화학공학소재연구정보센터
Biochemical and Biophysical Research Communications, Vol.422, No.2, 219-223, 2012
Pseudo-enzymatic hydrolysis of 4-nitrophenyl myristate by human serum albumin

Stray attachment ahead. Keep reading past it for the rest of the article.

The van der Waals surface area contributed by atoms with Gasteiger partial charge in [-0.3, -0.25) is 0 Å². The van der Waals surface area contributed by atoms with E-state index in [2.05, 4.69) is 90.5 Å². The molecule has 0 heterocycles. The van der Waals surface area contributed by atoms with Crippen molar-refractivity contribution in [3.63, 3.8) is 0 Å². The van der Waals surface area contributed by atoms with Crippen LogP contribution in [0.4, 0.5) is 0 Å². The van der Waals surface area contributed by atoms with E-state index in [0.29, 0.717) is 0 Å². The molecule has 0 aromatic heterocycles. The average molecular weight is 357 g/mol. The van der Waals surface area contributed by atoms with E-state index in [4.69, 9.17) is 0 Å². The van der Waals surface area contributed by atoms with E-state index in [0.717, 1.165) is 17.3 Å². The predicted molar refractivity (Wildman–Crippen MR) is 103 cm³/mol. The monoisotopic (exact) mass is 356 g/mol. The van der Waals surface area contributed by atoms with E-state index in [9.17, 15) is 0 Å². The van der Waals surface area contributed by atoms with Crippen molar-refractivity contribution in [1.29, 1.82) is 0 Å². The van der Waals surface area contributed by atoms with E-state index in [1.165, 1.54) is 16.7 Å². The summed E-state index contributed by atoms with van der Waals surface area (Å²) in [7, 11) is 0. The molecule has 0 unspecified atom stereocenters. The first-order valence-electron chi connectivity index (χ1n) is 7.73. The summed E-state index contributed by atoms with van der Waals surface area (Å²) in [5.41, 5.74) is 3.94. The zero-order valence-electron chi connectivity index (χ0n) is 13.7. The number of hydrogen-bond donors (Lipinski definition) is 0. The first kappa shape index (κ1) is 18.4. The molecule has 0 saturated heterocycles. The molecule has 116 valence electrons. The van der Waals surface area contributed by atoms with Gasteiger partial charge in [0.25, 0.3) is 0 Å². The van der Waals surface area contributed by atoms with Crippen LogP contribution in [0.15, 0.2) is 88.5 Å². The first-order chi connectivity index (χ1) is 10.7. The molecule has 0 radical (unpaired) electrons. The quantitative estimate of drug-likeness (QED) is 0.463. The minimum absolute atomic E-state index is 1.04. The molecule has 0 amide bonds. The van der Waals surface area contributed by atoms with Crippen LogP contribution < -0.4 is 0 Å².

Most of the esterase properties of human serum albumin (HSA) are the result of multiple irreversible chemical modifications rather than turnover. The HSA-catalyzed hydrolysis of 4-nitrophenyl myristate (NphOMy) is consistent with the minimum three-step mechanism involving the acyl-enzyme intermediate HSA-OMy: HSA + NphOMy (k+1)reversible arrow(k-1) HSA:NphOMy (k+2)reversible arrow(k-2) HSA-OMy +NphOH (k+3)reversible arrow(k-3) HSA + MyOH Under all the experimental conditions, values of K-s (= k(-1)/k(+1)), k(+2), and k(+2)/K-s determined under conditions where [HSA] >= 5 x [NphOMy] and [NphOMy] >= 5 x [HSA] match very well each other. The deacylation process is rate limiting in catalysis (i.e., k(+3) <= k(+2)) and k(-2) similar to k(-3) 0 s(-1). The pH dependence of k(+2)/K-s, k(+2), and K-s reflects the acidic pK(a)-shift of one ionizing group from 8.9 +/- 0.2 in NphOMy-free HSA to 6.8 +/- 0.3 in the HSA:NphOMy adduct. The HSA-catalyzed hydrolysis of NphOMy is inhibited competitively by diazepam, indicating that Tyr411 is the active-site nucleophile. (C) 2012 Elsevier Inc. All rights reserved.